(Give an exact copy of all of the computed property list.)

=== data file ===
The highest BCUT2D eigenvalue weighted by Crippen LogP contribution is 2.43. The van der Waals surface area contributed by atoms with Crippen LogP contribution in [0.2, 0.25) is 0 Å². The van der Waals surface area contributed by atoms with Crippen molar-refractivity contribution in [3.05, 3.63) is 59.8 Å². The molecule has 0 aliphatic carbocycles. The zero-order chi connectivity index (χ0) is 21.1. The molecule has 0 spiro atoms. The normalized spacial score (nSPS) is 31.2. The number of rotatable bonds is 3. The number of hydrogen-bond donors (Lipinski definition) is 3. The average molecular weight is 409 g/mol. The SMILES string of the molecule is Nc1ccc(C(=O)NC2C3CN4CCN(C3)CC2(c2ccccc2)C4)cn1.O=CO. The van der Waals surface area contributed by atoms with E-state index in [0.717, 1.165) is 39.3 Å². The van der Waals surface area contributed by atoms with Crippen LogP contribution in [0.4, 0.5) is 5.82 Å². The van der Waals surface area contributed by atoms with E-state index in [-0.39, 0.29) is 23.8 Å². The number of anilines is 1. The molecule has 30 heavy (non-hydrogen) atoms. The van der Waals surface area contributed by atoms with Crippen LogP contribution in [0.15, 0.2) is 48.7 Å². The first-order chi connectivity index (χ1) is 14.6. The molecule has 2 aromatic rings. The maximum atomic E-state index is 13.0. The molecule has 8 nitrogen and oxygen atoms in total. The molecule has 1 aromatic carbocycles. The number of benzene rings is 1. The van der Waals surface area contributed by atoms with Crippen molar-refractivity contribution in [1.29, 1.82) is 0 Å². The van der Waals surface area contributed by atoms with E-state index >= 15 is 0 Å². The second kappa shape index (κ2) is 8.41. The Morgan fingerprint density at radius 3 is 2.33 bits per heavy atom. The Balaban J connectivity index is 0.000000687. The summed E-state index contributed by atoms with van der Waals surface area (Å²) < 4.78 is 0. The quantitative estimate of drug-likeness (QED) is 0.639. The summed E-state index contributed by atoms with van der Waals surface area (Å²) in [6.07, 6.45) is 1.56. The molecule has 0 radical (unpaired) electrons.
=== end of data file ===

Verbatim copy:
The highest BCUT2D eigenvalue weighted by Crippen LogP contribution is 2.43. The van der Waals surface area contributed by atoms with Crippen LogP contribution in [0.2, 0.25) is 0 Å². The van der Waals surface area contributed by atoms with Crippen molar-refractivity contribution in [3.05, 3.63) is 59.8 Å². The molecule has 0 aliphatic carbocycles. The zero-order chi connectivity index (χ0) is 21.1. The molecule has 0 spiro atoms. The normalized spacial score (nSPS) is 31.2. The number of rotatable bonds is 3. The number of hydrogen-bond donors (Lipinski definition) is 3. The average molecular weight is 409 g/mol. The SMILES string of the molecule is Nc1ccc(C(=O)NC2C3CN4CCN(C3)CC2(c2ccccc2)C4)cn1.O=CO. The van der Waals surface area contributed by atoms with E-state index in [0.717, 1.165) is 39.3 Å². The van der Waals surface area contributed by atoms with Crippen LogP contribution in [0.4, 0.5) is 5.82 Å². The van der Waals surface area contributed by atoms with E-state index in [-0.39, 0.29) is 23.8 Å². The number of anilines is 1. The molecule has 30 heavy (non-hydrogen) atoms. The van der Waals surface area contributed by atoms with Crippen LogP contribution in [0.15, 0.2) is 48.7 Å². The first-order chi connectivity index (χ1) is 14.6. The molecule has 2 aromatic rings. The maximum atomic E-state index is 13.0. The molecule has 8 nitrogen and oxygen atoms in total. The molecule has 1 aromatic carbocycles. The number of benzene rings is 1. The van der Waals surface area contributed by atoms with Crippen molar-refractivity contribution in [1.29, 1.82) is 0 Å². The van der Waals surface area contributed by atoms with E-state index >= 15 is 0 Å². The second kappa shape index (κ2) is 8.41. The Morgan fingerprint density at radius 3 is 2.33 bits per heavy atom. The Balaban J connectivity index is 0.000000687. The summed E-state index contributed by atoms with van der Waals surface area (Å²) < 4.78 is 0. The quantitative estimate of drug-likeness (QED) is 0.639. The summed E-state index contributed by atoms with van der Waals surface area (Å²) in [6.07, 6.45) is 1.56. The molecule has 0 radical (unpaired) electrons.